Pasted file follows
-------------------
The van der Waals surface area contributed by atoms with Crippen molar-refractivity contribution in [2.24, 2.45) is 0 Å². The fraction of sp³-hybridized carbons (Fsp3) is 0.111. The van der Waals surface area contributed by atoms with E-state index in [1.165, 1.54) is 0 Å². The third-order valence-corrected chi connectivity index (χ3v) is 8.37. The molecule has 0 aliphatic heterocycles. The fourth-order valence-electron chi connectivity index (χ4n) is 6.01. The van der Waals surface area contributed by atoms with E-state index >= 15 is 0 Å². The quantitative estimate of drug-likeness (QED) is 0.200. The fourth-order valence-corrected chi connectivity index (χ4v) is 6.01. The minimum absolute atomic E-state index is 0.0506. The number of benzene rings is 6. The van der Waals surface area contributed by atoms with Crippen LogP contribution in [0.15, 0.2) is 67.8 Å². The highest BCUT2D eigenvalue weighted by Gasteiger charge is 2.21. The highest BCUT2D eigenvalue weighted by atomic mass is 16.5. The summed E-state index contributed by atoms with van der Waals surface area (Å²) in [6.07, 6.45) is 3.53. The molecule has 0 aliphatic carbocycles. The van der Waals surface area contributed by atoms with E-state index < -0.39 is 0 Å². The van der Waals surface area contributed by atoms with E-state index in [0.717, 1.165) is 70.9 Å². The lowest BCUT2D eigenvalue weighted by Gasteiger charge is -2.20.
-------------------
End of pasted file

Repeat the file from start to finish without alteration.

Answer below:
The van der Waals surface area contributed by atoms with Crippen molar-refractivity contribution in [2.24, 2.45) is 0 Å². The fraction of sp³-hybridized carbons (Fsp3) is 0.111. The van der Waals surface area contributed by atoms with E-state index in [1.165, 1.54) is 0 Å². The third-order valence-corrected chi connectivity index (χ3v) is 8.37. The molecule has 0 aliphatic heterocycles. The fourth-order valence-electron chi connectivity index (χ4n) is 6.01. The van der Waals surface area contributed by atoms with E-state index >= 15 is 0 Å². The quantitative estimate of drug-likeness (QED) is 0.200. The fourth-order valence-corrected chi connectivity index (χ4v) is 6.01. The minimum absolute atomic E-state index is 0.0506. The number of benzene rings is 6. The van der Waals surface area contributed by atoms with Crippen LogP contribution in [0.15, 0.2) is 67.8 Å². The highest BCUT2D eigenvalue weighted by Gasteiger charge is 2.21. The highest BCUT2D eigenvalue weighted by atomic mass is 16.5. The summed E-state index contributed by atoms with van der Waals surface area (Å²) in [6.07, 6.45) is 3.53. The molecule has 0 aliphatic carbocycles. The van der Waals surface area contributed by atoms with E-state index < -0.39 is 0 Å². The van der Waals surface area contributed by atoms with E-state index in [0.717, 1.165) is 70.9 Å². The lowest BCUT2D eigenvalue weighted by Gasteiger charge is -2.20.